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The Pro and Cons of Dual Enrollment at Your High School and College

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What about Dual Enrollment?

High school juniors who have completed the majority of their academic requirements for graduation may consider a dual enrollment plan for their senior year.  By taking dual-enrollment classes, students can study at a local college and, in many cases, earn college credit for those courses.

Earning college credit while still in high school can be appealing.  By taking these classes, students also get an idea of what college study will be like, which is dramatically different than high school.

But dual enrollment may not be right for everyone. Things to consider:

  • With dual enrollment, students can become familiar with what college course work is actually like, allowing them to become use to the academic environment.
  • Courses may be offered that aren’t available at the student’s high school.
  • Students can have a closer look at their area of interest which will help the student to more specifically focus their academic major.
  • Most students will change a college major at least once.  Having a college level class while still in high school may help the student prepare and plan before a major actually has to be declared.
  • Dual enrollment may help if the student was unable to take AP course either because they did not qualify or because the courses were not offered at their school.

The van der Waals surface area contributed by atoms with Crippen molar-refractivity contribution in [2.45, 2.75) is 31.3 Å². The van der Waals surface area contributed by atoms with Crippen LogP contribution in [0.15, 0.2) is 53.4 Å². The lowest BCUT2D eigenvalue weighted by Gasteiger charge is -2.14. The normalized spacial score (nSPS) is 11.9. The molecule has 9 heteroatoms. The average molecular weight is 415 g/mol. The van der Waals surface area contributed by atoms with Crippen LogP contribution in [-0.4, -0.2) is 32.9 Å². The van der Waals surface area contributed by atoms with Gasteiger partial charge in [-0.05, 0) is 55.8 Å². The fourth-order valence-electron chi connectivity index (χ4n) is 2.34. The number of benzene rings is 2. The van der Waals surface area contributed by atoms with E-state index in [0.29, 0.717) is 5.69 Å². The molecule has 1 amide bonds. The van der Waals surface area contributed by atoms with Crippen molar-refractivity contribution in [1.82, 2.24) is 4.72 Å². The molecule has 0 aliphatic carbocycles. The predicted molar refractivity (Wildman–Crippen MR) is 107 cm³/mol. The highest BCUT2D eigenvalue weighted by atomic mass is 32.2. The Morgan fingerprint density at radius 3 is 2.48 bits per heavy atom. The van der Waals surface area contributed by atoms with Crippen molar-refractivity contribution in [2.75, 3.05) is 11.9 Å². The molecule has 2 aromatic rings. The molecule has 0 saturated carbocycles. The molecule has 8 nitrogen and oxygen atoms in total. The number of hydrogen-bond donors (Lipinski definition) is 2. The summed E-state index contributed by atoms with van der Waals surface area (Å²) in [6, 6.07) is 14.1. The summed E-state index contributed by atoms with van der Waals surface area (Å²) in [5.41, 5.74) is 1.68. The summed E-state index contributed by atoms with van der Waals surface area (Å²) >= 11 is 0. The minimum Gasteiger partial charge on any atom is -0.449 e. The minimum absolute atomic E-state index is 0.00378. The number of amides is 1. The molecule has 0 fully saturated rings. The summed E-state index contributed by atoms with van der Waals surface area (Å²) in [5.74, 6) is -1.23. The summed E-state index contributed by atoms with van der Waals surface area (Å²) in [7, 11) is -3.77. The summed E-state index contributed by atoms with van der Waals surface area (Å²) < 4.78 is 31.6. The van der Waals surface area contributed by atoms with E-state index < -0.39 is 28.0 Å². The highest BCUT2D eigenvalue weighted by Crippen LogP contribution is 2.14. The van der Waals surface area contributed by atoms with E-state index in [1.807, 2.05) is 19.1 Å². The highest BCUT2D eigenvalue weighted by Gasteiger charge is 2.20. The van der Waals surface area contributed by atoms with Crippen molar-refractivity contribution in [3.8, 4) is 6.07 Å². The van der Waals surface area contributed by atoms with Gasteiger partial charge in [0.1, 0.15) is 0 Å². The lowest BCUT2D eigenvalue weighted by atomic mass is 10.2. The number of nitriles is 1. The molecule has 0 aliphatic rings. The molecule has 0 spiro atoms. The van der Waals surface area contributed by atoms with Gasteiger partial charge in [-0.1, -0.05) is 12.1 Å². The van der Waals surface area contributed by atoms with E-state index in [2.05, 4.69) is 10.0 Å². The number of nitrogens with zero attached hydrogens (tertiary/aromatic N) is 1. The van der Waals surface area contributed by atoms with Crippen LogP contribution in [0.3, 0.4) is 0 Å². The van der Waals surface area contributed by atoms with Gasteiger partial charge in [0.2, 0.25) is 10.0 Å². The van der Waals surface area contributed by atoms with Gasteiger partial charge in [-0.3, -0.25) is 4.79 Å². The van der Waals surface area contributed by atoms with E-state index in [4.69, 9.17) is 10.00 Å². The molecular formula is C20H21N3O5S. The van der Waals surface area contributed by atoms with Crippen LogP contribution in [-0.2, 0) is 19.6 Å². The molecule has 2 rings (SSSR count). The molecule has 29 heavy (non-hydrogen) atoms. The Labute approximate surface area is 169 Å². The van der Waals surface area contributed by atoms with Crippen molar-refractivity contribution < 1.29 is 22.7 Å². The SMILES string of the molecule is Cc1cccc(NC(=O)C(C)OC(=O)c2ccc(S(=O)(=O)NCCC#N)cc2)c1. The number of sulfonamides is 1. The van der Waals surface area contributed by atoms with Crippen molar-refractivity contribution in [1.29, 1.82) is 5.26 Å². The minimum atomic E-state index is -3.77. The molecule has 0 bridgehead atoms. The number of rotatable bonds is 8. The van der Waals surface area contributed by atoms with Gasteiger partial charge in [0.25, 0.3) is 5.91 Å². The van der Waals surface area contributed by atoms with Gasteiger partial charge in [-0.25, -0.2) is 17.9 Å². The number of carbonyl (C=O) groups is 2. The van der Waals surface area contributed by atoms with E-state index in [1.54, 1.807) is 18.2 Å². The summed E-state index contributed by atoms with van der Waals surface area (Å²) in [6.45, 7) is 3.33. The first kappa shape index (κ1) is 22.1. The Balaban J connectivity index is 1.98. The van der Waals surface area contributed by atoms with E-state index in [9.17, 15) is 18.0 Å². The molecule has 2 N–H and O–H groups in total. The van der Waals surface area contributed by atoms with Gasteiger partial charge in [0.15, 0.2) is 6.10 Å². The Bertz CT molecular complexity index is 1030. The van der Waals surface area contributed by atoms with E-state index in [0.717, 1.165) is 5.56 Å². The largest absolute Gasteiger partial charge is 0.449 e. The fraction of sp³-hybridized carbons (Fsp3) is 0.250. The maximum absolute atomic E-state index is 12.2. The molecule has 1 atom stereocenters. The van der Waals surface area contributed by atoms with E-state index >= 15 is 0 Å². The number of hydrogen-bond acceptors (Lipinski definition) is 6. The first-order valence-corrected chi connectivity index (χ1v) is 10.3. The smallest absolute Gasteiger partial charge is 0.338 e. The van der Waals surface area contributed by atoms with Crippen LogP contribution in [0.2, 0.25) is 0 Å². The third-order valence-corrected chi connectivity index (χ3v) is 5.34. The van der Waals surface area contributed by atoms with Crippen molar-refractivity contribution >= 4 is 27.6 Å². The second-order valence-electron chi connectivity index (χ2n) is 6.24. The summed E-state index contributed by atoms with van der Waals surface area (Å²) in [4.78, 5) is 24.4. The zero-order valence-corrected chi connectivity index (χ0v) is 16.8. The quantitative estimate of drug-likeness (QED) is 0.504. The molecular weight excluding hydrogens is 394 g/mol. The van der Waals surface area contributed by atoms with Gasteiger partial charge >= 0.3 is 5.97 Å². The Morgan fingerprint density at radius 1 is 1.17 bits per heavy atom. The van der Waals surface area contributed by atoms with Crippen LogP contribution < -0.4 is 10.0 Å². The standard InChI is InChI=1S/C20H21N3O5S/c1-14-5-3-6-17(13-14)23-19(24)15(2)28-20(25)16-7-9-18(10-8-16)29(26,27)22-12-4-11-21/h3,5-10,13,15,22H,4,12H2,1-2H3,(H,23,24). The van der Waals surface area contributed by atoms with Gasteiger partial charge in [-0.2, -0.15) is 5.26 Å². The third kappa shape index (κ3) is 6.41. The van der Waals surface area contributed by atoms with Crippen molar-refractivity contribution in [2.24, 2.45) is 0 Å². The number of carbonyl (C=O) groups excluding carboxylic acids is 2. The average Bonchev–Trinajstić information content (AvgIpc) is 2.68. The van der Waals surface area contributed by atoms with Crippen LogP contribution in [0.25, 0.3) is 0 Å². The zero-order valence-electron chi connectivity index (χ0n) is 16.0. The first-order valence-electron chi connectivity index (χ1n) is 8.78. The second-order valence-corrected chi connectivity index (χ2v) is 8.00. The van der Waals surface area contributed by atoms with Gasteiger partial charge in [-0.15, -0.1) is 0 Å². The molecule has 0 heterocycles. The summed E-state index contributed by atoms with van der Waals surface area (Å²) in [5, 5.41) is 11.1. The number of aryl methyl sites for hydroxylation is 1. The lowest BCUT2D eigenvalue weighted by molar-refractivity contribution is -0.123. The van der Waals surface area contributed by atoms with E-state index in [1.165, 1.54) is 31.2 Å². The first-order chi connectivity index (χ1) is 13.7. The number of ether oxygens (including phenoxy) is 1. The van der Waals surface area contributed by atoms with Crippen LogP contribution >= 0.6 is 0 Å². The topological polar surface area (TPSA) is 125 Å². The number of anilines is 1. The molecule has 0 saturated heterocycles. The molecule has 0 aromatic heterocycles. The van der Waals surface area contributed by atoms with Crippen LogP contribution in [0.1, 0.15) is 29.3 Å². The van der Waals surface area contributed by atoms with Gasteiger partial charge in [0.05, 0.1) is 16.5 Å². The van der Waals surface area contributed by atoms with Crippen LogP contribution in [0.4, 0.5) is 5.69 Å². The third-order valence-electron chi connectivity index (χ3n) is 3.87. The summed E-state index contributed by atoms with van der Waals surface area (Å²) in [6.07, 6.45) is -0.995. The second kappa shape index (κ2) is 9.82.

• Students don’t necessarily have to travel to the college campus for dual enrollment. Many schools offer virtual or online courses.  The high school guidance counselor will help find the best dual enrollment options in your particular area.
  • There’s a lot to be said for accumulating college level credits before the student even graduates from high school.

Are there reasons not to try dual enrollment?

  • Dual enrollment may not make sense if the same course is already being offered at the student’s high school.  If the college course isn’t more in depth or of more value than what is already being offered at the high school level, there’s no real benefit.
  • Dual enrollment shouldn’t conflict with regular classes or extracurricular activities.  It may look great on a resume, but there has to be a balance when the dual enrollment class might squeeze out something that’s also important.  It can also be tricky when the high school and college don’t use the same academic calendar.
  • Choose dual enrollment courses wisely.  A course in watercolors might be fascinating, but isn’t necessarily going to enhance the resume of a student entering into pre-law.
  • Dual enrollment courses will factor into the college GPA.  The student should be ready for demanding classes and coursework.  Don’t risk dragging down a college GPA just because dual enrollment seems like a novel idea.
  • Failing a dual enrollment course may mean the student doesn’t graduate on time from high school.
  • Know the value of the credits offered for the dual enrollment class. This may vary from school to school.

Where to begin?

  • Know the rules for dual enrollment for your state and for the college the student hopes to attend.
  • Usually students have to be at least 16 years old to participate in dual enrollment with a GPA of at least 2.5.
  • Students may have to take placement tests to participate in dual enrollment.
  • Students will need parental permission as well as that of the school guidance counselor and/or principal.
  • Know the finances ahead of time.  Some states pay for dual enrollment. Some states require the student to pay.


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